typedef -- unsigned char to "save space").

    /Jorgen

    --
    // Jorgen Grahn <grahn@ Oo o. . .
    \X/ snipabacken.se> O o .
     
    Jorgen Grahn, Jan 23, 2013
    #3
  4. Victor Bazarov

    Öö Tiib Guest

    On Wednesday, 20 February 2013 01:21:48 UTC+2, Bint wrote:
    > > On 1/23/2013 10:24 AM, Bint wrote:
    > >> I haven't seen this syntax before. What does "!!" do in C++?

    > >
    > > It does ! (logical NOT) twice.
    > >
    > >>
    > >> As in this statement
    > >>
    > >> int t = !!(x & size);

    > >
    > > It's shorthand for
    > >
    > > int t = (x & size) != 0;

    >
    > Forgive my ignorance but what does THAT do, the longer statement? AND'ing
    > two values together would give you a value ... What does appending the != 0
    > do?


    Compares the anded together value with zero. t will be 0 if it is zero and 1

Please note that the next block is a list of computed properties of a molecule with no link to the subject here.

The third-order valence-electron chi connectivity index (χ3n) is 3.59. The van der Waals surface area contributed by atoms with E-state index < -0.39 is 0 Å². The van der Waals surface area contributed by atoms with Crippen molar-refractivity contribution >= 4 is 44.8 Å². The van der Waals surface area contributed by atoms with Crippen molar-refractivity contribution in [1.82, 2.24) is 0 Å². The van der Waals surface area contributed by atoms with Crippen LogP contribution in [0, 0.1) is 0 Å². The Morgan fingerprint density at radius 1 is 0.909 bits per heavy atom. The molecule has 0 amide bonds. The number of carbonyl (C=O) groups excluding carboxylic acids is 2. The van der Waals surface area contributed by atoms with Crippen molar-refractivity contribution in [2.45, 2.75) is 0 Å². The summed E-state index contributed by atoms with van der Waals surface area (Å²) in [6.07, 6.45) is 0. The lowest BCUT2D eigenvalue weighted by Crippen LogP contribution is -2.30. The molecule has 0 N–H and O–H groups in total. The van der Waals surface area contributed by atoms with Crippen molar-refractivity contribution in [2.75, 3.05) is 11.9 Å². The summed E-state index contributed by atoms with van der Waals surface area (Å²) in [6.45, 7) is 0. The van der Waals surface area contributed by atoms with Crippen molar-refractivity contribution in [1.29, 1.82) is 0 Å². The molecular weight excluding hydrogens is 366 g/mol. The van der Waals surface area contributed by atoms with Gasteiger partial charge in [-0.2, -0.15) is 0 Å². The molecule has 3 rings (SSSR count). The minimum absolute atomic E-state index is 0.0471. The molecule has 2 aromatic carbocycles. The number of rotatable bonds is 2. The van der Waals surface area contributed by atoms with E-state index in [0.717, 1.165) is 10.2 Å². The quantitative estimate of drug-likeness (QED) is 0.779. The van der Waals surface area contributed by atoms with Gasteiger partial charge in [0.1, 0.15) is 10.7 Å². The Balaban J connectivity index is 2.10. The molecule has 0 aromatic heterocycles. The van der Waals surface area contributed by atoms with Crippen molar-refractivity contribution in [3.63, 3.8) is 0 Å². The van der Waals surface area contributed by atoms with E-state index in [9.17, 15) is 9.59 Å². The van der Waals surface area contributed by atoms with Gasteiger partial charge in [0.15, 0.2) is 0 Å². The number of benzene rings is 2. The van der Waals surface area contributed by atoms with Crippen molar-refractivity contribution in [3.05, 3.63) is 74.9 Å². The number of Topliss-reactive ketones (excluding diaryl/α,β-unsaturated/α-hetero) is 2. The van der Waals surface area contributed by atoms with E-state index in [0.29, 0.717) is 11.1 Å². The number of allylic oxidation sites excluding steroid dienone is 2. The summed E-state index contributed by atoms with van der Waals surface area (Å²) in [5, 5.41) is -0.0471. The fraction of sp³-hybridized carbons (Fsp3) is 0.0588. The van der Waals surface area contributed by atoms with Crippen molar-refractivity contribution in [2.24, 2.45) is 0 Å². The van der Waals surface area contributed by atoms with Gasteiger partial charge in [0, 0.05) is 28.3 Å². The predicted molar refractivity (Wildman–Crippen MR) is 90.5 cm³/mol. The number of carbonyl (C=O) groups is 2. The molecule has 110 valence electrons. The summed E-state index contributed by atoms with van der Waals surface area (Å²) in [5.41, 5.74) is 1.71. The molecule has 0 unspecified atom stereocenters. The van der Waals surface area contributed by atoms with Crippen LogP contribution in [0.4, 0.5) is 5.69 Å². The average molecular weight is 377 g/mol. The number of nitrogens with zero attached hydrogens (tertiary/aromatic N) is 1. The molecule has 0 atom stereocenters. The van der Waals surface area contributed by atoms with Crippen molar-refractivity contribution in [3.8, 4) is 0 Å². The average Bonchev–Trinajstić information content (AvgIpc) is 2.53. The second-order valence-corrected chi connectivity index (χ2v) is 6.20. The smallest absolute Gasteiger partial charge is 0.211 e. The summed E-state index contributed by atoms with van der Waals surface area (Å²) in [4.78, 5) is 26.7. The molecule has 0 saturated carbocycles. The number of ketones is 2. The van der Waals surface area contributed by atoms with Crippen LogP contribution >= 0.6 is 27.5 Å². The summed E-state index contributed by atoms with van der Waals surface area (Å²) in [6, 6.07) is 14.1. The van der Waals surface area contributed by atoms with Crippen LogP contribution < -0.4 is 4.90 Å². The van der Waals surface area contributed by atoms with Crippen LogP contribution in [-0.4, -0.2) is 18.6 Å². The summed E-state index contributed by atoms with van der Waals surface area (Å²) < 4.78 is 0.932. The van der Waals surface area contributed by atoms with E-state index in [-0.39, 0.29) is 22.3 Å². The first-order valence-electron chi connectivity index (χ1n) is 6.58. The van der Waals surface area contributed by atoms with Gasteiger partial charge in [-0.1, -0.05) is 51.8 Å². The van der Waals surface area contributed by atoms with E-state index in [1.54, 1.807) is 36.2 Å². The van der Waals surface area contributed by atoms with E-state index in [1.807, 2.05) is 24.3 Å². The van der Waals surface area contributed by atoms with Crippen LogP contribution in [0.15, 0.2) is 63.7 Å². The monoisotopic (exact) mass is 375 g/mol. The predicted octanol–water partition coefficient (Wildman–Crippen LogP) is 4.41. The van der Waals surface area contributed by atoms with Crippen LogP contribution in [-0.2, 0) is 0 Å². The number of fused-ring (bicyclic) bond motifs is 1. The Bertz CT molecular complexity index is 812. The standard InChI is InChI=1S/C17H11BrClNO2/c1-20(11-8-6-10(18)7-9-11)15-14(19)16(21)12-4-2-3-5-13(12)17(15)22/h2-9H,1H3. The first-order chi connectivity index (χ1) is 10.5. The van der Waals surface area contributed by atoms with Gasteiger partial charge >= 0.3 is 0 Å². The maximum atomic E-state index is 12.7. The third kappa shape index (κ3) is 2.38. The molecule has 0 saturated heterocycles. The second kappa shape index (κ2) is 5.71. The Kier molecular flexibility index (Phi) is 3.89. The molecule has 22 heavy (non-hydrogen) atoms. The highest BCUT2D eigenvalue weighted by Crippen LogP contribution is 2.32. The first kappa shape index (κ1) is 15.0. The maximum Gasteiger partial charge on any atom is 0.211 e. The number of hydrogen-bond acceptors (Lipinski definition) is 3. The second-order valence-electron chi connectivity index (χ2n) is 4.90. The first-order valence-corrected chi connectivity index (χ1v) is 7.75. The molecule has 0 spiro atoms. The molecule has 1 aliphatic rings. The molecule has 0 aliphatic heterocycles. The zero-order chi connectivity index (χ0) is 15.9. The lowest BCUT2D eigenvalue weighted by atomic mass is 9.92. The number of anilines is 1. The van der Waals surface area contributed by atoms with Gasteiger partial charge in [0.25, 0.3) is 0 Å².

if it is not zero.

    Do not you have any book about C++ syntax so you have to ask it from us
    letter-by-letter? There are probably plenty of such ... even online in
    internet.
     
    Öö Tiib, Feb 19, 2013
    #4
  5. Bint <> wrote:
    >> On 1/23/2013 10:24 AM, Bint wrote:
    >>> I haven't seen this syntax before. What does "!!" do in C++?

    >>
    >> It does ! (logical NOT) twice.
    >>
    >>>
    >>> As in this statement
    >>>
    >>> int t = !!(x & size);

    >>
    >> It's shorthand for
    >>
    >> int t = (x & size) != 0;
    >>
    >> V

    >
    > Forgive my ignorance but what does THAT do, the longer statement? AND'ing
    > two values together would give you a value ... What does appending the != 0
    > do?


    That's again a shorthand for:
    int t = (x & size) != 0 ? 1 : 0;

    Which is shorthand for:
    int t = x & size; // that's _binary_ AND, not logical, so t can be
    arbitrary int
    if (x != 0)
    t = 1;
    else
    t = 0;

    Tobi
     
    Tobias Müller, Feb 20, 2013
    #5
  6. Tobias Müller <> wrote:
    > Bint <> wrote:
    >>> On 1/23/2013 10:24 AM, Bint wrote:
    >>>> I haven't seen this syntax before. What does "!!" do in C++?
    >>>
    >>> It does ! (logical NOT) twice.
    >>>
    >>>>
    >>>> As in this statement